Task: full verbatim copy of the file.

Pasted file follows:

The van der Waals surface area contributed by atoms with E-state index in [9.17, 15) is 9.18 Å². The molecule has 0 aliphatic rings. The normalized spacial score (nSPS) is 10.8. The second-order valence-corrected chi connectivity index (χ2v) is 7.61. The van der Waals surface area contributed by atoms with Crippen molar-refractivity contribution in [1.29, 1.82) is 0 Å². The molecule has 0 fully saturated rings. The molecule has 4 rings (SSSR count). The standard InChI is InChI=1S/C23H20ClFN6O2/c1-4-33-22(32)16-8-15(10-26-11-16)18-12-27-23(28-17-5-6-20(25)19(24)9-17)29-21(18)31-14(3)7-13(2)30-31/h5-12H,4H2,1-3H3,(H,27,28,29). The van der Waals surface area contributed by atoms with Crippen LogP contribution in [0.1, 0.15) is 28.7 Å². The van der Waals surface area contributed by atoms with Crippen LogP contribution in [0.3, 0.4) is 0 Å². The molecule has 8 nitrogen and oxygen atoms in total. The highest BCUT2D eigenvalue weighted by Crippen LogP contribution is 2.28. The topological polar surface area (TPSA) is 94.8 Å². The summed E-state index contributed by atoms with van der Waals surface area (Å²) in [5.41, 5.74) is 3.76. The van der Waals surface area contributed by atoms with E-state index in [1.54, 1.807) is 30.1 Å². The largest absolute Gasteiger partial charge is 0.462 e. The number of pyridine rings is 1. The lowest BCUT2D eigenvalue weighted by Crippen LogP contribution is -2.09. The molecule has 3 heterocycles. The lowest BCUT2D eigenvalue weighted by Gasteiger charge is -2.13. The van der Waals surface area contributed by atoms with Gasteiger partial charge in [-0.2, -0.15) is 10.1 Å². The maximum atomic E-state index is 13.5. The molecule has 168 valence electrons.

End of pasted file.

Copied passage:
The van der Waals surface area contributed by atoms with E-state index in [9.17, 15) is 9.18 Å². The molecule has 0 aliphatic rings. The normalized spacial score (nSPS) is 10.8. The second-order valence-corrected chi connectivity index (χ2v) is 7.61. The van der Waals surface area contributed by atoms with Crippen molar-refractivity contribution in [1.29, 1.82) is 0 Å². The molecule has 0 fully saturated rings. The molecule has 4 rings (SSSR count). The standard InChI is InChI=1S/C23H20ClFN6O2/c1-4-33-22(32)16-8-15(10-26-11-16)18-12-27-23(28-17-5-6-20(25)19(24)9-17)29-21(18)31-14(3)7-13(2)30-31/h5-12H,4H2,1-3H3,(H,27,28,29). The van der Waals surface area contributed by atoms with Crippen LogP contribution in [0.1, 0.15) is 28.7 Å². The van der Waals surface area contributed by atoms with Crippen LogP contribution in [0.3, 0.4) is 0 Å². The molecule has 8 nitrogen and oxygen atoms in total. The highest BCUT2D eigenvalue weighted by Crippen LogP contribution is 2.28. The topological polar surface area (TPSA) is 94.8 Å². The summed E-state index contributed by atoms with van der Waals surface area (Å²) in [5.41, 5.74) is 3.76. The van der Waals surface area contributed by atoms with E-state index in [1.54, 1.807) is 30.1 Å². The largest absolute Gasteiger partial charge is 0.462 e. The number of pyridine rings is 1. The lowest BCUT2D eigenvalue weighted by Crippen LogP contribution is -2.09. The molecule has 3 heterocycles. The lowest BCUT2D eigenvalue weighted by Gasteiger charge is -2.13. The van der Waals surface area contributed by atoms with Gasteiger partial charge in [-0.2, -0.15) is 10.1 Å². The maximum atomic E-state index is 13.5. The molecule has 168 valence electrons.